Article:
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Britain is facing a hot month of union action and disruption in the run-up to Christmas, with nurses likely to join a wave of strikes along with postmen, education and railway workers in the busiest week for office parties and festive shopping. will be at its peak during
The Royal College of Nursing (RCN) is expected to announce unprecedented industrial action following the expiry of the deadline given to ministers following a strike vote two weeks ago.
It is likely the first in a series of attacks over the winter and spring by NHS staff, including junior doctors and paramedics.
The expected move came as postmen, university staff and Scottish teachers went on strike on Thursday, while rail unions confirmed plans for an eight-day national strike despite a “positive” meeting with ministers.
While unions have said there are no plans for general strikes, many have spoken of coordinating union action to maximize disruption and political impact. The RMT leader, Mick Lynch, has called for “a wave of action” on behalf of low-wage workers, a phrase echoed by TUC general secretary Francis O’Grady, although he added that synchronization is not always the most effective strategy. . .
After meeting with transport secretary Mark Harper on Thursday, Lynch said the minister had “started the conversation” and “cleaned up the trash” under recent predecessor Grant Shapps.
However, Lynch refused to call off the eight-day strike in December and January. He said: “If we call off the strike, we will never be able to negotiate… My members will not forgive me. I made a commitment – the action will continue until we have a concrete result.
Harper described the Department for Transport meeting as “constructive” and said: “A deal needs to be struck, and I am confident we will get to it – I want to help the RMT and the employers get to an agreement and Dispute.” For the benefit of the traveling public. ,
Harper will meet with Mick Whelan, general secretary of the Harper Train Drivers’ Union, next week following another 24-hour strike by drivers on Saturday, November 26, which will halt services on lines across the UK.
Meanwhile, there were picket lines outside schools, universities and mail sorting centers as the latest wave of union action began on Thursday.
As many as 2.5 million students were expected to experience disruptions in what was billed as the largest strike in British higher education history.
About 70,000 University and College Union (UCU) members, including teachers, librarians and researchers, began a 48-hour strike on Thursday with another one-day strike next Wednesday in a dispute over wages, pensions and contracts.
Joe Grady, UCU general secretary, said: “If university rectors don’t take it seriously, our message is simple: this strike will be just the beginning.”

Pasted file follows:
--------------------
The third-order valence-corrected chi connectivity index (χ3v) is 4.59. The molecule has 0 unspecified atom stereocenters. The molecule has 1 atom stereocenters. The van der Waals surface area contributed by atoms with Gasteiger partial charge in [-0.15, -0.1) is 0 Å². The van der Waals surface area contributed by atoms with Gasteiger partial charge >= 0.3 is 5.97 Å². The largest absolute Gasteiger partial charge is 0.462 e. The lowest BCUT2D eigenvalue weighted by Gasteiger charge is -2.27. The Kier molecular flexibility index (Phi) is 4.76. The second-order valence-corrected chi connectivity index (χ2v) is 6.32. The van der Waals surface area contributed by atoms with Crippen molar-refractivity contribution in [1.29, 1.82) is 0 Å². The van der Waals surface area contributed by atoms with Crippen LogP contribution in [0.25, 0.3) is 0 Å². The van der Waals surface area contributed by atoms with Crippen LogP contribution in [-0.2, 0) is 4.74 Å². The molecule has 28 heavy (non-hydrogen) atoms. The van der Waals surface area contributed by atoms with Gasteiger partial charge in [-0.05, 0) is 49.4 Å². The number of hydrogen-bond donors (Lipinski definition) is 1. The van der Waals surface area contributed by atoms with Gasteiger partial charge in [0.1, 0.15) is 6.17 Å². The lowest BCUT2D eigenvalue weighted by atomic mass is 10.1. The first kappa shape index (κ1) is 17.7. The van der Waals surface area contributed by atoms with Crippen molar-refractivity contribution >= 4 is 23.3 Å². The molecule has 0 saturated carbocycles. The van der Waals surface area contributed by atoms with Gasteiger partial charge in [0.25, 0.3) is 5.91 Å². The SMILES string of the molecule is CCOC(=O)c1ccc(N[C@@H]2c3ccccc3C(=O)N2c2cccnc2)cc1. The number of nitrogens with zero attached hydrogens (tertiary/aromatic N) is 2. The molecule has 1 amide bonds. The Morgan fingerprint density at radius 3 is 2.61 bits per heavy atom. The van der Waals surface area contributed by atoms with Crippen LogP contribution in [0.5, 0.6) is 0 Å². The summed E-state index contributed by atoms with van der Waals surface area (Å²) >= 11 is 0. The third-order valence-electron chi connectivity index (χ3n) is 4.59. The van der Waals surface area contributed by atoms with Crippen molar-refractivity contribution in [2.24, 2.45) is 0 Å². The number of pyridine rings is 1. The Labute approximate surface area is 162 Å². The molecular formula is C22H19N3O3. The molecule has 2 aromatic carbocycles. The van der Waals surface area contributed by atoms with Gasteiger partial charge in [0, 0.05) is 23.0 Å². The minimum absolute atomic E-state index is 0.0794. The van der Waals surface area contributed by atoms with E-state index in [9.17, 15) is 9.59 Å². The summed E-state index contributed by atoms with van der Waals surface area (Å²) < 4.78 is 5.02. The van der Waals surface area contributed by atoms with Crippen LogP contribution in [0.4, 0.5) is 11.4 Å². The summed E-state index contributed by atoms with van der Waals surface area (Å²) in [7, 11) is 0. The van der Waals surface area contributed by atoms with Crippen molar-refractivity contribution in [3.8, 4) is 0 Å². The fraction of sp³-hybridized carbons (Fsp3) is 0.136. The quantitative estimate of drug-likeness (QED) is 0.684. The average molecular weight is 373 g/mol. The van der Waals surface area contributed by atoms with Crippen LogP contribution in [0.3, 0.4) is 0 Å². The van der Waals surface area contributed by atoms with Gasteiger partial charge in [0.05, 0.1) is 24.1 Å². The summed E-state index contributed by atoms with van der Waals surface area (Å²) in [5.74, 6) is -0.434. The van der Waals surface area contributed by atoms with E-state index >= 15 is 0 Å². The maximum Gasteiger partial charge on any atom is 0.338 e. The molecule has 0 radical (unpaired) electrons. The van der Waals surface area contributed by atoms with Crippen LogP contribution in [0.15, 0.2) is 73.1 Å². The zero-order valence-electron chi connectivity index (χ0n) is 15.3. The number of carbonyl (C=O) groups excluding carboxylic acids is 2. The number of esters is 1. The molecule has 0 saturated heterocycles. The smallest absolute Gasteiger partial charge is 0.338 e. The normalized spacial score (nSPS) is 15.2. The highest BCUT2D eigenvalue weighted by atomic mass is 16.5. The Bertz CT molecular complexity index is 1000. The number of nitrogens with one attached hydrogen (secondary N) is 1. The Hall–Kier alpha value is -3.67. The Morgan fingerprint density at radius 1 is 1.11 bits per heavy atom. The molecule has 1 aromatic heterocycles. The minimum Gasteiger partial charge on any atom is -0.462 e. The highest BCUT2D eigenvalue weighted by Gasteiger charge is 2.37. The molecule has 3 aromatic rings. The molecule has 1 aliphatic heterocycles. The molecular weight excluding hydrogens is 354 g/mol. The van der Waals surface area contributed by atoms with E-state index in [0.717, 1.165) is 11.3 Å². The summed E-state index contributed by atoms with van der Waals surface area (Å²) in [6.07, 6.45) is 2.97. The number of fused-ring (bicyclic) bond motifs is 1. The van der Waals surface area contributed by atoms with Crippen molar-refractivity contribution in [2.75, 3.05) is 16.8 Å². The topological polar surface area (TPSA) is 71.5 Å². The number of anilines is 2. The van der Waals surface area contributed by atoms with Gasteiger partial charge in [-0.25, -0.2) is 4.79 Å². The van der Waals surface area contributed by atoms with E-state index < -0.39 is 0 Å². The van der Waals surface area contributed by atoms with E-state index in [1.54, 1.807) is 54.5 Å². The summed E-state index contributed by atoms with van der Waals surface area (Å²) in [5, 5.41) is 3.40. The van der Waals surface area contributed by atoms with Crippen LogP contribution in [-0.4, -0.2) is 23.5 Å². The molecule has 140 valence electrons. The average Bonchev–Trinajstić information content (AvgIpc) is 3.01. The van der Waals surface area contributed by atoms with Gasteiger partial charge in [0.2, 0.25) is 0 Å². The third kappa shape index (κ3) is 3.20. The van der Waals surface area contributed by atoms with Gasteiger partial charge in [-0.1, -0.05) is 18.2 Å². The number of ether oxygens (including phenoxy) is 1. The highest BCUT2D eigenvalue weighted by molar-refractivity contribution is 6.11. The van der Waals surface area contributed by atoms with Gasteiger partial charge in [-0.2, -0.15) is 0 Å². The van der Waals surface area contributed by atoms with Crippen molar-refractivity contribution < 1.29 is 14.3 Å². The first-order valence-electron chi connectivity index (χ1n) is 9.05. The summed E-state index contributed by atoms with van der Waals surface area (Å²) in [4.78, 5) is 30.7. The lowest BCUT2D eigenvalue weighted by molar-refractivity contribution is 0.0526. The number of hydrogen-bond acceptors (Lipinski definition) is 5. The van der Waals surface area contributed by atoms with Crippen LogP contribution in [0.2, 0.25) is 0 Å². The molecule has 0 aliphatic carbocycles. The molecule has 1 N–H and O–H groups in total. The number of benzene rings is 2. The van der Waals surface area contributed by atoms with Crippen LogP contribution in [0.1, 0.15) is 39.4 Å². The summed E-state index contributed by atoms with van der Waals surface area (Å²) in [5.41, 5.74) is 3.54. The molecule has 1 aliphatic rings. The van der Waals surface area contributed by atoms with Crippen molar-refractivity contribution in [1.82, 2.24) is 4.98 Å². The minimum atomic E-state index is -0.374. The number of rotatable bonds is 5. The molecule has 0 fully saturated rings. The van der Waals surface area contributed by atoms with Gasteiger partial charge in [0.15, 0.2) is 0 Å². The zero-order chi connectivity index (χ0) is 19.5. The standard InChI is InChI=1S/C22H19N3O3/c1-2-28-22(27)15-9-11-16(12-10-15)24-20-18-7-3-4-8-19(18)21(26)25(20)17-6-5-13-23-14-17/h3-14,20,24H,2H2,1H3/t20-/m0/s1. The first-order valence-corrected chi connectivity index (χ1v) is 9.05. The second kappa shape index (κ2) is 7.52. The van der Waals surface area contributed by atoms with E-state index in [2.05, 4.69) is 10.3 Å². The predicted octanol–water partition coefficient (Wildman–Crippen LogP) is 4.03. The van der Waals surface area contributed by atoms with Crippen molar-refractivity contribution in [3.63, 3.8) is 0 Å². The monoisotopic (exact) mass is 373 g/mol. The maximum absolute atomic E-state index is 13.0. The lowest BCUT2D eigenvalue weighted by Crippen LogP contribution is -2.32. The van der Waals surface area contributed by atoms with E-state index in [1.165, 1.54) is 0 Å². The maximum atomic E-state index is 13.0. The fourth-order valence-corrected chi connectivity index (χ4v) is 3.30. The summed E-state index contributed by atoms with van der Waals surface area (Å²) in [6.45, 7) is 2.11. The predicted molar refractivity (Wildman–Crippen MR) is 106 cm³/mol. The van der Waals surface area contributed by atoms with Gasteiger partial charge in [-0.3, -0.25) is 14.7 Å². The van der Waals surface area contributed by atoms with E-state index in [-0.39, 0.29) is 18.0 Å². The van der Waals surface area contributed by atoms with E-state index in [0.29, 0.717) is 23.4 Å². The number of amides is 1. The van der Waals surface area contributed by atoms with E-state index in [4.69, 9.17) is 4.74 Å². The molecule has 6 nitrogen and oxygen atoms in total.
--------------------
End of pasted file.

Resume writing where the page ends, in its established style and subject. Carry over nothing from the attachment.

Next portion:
University administrators, sweepers, security and catering staff are also campaigning in unison over salaries in 19 universities.
In Scotland, schoolchildren stayed home as teachers across the country staged their first national strike over pay in nearly 40 years after the latest pay proposal was denounced as a “disgrace”.
Some primary schools in Orkney and Shetland reopened as normal on Thursday as thousands of members of the Educational Institute of Scotland (EIS) took part in a one-day strike. Two more school strikes by other unions are planned for December.
Thousands of Communications Workers’ Union members who work for Royal Mail also walked out on Thursday in a 10-day strike ahead of Christmas. The strikes are expected to impact Black Friday’s peak day this week, with the last action scheduled for Christmas Eve.
CWU Secretary-General Dave Ward told the London picket line yesterday that Royal Mail was not paying overtime for overworked workers, accusing them of a “psychological attack”. The CWU has rejected a 9%, 18-month pay deal because Royal Mail’s plans to change working conditions make it a “gig-economy-type” employer.
The economic impact of the strikes remains uncertain, according to the Office for National Statistics (ONS), whose growth figures are more likely to take a hit due to closures such as Queen Elizabeth II’s funeral in September.
“Many movements take place during activities that take place before or after strikes,” said a spokesperson. The ONS recently resumed collecting data for attacks after a pause during the COVID-19 pandemic. About three quarters of a million days were lost due to industrial action in the four months from June to September.
Despite being the highest numbers for more than a decade, they are well below the peak years of attacks in the 1970s and 1980s. In 1979, the year of the winter of discontent, a total of 29 million days were lost to industrial action and 27 million during the one-year miners’ strike of 1984-1985.